“It’s just blatantly sexist,” she said. “I find it as a female hunter to be insulting and demeaning and all the sportswomen I’ve talked to have had the same reaction.”

For her, hunting is empowering and gives her a sense of self-sustainability. The bill statutorily reinforces stereotypes about how hunting is a masculine activity and that women are more interested in things that are pink or fashionable.

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Hunters wear blaze orange because it can be seen, even by those who are color blind, she said.

Even if pink was proposed because its been studied and proven equally visible, the bill is still problematic, she said.

“You are still saying that a woman won’t participate in this sport until you change something that is strictly appearance-based,” Stoner said.

Stoner said she appreciates the bill’s intent to attract and keep women interested in hunting. But people need to reframe the question and look at why it is seen as a masculine sport and what is keeping women from it, she said.

“Hunting is intimidating and an undeniably male-dominated sport, that is indisputable,” Stoner said. “But this proposal is part of the problem and not part of the solution.”

She said she also finds it frustrating that last year the House killed a bill to set aside tags for the Wyoming Women’s Antelope Hunt, one of the state’s strongest programs for involving women in hunting, (a similar measure is proposed this year) yet may consider a bill about wearing pink.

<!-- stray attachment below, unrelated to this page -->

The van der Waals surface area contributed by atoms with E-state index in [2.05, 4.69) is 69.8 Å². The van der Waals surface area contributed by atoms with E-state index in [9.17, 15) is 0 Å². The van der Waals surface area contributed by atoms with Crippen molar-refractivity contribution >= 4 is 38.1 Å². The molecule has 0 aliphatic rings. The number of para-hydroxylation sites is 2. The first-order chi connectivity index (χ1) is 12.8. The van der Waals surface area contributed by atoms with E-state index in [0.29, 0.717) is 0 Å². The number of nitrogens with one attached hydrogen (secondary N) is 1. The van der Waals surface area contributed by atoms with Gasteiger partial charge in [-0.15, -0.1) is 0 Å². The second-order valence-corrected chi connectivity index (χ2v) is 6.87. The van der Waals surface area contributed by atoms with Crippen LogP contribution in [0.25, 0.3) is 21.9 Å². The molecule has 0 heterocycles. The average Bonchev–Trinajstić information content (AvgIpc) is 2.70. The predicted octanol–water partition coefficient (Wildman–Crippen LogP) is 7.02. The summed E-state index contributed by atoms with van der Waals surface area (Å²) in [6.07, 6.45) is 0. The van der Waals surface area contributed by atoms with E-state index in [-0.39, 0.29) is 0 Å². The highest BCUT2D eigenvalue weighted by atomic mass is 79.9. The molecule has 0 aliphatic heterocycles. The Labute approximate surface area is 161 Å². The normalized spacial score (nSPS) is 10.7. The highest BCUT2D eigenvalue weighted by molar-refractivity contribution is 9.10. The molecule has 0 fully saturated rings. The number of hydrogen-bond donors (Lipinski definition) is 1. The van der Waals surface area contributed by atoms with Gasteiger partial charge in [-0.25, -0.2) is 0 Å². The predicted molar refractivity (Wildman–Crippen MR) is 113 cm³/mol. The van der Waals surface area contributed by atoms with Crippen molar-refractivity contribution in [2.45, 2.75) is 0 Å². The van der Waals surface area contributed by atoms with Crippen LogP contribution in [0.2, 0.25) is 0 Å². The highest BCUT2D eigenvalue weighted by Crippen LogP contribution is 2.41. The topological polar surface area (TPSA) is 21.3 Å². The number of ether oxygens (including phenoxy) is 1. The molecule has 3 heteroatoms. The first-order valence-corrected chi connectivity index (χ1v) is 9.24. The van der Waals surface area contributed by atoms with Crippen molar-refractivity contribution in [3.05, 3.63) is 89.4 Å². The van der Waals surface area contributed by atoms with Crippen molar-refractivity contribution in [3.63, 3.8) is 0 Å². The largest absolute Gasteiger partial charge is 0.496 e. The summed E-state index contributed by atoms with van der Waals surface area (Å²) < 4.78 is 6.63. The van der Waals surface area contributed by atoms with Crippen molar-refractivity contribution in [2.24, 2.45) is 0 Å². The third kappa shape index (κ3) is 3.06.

Jessi Johnson, a Wyoming hunter and coordinator with Artemis, a women’s sportsman’s group, is more ambivalent about the bill.

“I think it focuses on a nonissue,” she said. “I’ve never (felt), nor met a woman who felt the color of their safety vest was the reason they wouldn’t go outside and hunt.”

For Johnson, the biggest issue has long been finding clothing actually designed for women’s bodies. For years she had to wear men’s size-small clothing that never fit right when hunting. Companies recently designing gear specifically for women have made a big difference, but because of the fit, not the color. She said women are more likely to spend time outside if they are comfortable and warm.

“It’s not the color of the gear we care about,” she said. “It’s the quality of the gear. It’s the fit of the gear.”

Yet if the bill brings or keeps more women in the sport, “more power to them,” Johnson said.

Johnson said she’s more interested in other bills this legislative session, especially HB-39, which would create a license plate that would provide funding for wildlife conservation. That bill, she said, will likely have a bigger impact on wildlife conservation.

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Kelsey Dayton is a freelancer and the editor of Outdoors Unlimited, the magazine of the Outdoor Writers Association of America. She has worked as a reporter for the Gillette News-Record, Jackson Hole News&Guide and the Casper Star-Tribune. Contact Kelsey at [email protected] Follow Kelsey on Twitter at @Kelsey_Dayton